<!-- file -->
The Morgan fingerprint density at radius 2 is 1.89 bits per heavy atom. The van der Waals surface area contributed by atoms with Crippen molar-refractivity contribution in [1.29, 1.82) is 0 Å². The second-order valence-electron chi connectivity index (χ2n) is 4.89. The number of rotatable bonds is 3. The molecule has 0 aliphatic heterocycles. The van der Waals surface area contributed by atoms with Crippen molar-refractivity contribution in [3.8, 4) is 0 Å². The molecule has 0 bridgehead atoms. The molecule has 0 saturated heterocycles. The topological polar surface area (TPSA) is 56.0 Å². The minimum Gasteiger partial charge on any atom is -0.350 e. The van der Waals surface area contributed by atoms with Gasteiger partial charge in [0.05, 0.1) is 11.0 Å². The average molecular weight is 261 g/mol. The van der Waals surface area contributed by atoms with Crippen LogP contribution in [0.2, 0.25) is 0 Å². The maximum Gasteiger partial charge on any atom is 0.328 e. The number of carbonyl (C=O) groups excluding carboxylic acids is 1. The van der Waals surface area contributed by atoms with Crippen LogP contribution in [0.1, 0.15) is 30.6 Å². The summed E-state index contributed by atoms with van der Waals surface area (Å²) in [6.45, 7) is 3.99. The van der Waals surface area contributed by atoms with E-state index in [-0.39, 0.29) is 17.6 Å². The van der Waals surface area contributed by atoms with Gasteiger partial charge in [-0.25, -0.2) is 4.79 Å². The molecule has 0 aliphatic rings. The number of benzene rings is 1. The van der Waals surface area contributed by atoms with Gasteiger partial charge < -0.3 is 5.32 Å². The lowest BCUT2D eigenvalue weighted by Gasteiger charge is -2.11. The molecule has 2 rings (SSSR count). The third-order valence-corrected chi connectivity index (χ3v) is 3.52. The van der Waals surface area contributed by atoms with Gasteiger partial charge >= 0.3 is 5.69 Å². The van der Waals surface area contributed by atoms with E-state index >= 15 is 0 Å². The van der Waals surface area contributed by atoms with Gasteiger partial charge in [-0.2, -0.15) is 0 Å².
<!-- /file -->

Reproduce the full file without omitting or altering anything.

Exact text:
The Morgan fingerprint density at radius 2 is 1.89 bits per heavy atom. The van der Waals surface area contributed by atoms with Crippen molar-refractivity contribution in [1.29, 1.82) is 0 Å². The second-order valence-electron chi connectivity index (χ2n) is 4.89. The number of rotatable bonds is 3. The molecule has 0 aliphatic heterocycles. The van der Waals surface area contributed by atoms with Crippen molar-refractivity contribution in [3.8, 4) is 0 Å². The molecule has 0 bridgehead atoms. The molecule has 0 saturated heterocycles. The topological polar surface area (TPSA) is 56.0 Å². The minimum Gasteiger partial charge on any atom is -0.350 e. The van der Waals surface area contributed by atoms with Gasteiger partial charge in [0.05, 0.1) is 11.0 Å². The average molecular weight is 261 g/mol. The van der Waals surface area contributed by atoms with Crippen LogP contribution in [0.2, 0.25) is 0 Å². The maximum Gasteiger partial charge on any atom is 0.328 e. The number of carbonyl (C=O) groups excluding carboxylic acids is 1. The van der Waals surface area contributed by atoms with Crippen LogP contribution in [0.1, 0.15) is 30.6 Å². The summed E-state index contributed by atoms with van der Waals surface area (Å²) in [6.45, 7) is 3.99. The van der Waals surface area contributed by atoms with E-state index in [-0.39, 0.29) is 17.6 Å². The van der Waals surface area contributed by atoms with Gasteiger partial charge in [-0.25, -0.2) is 4.79 Å². The molecule has 0 aliphatic rings. The number of benzene rings is 1. The van der Waals surface area contributed by atoms with Gasteiger partial charge < -0.3 is 5.32 Å². The lowest BCUT2D eigenvalue weighted by Gasteiger charge is -2.11. The molecule has 2 rings (SSSR count). The third-order valence-corrected chi connectivity index (χ3v) is 3.52. The van der Waals surface area contributed by atoms with Gasteiger partial charge >= 0.3 is 5.69 Å². The van der Waals surface area contributed by atoms with E-state index >= 15 is 0 Å². The van der Waals surface area contributed by atoms with Gasteiger partial charge in [-0.2, -0.15) is 0 Å².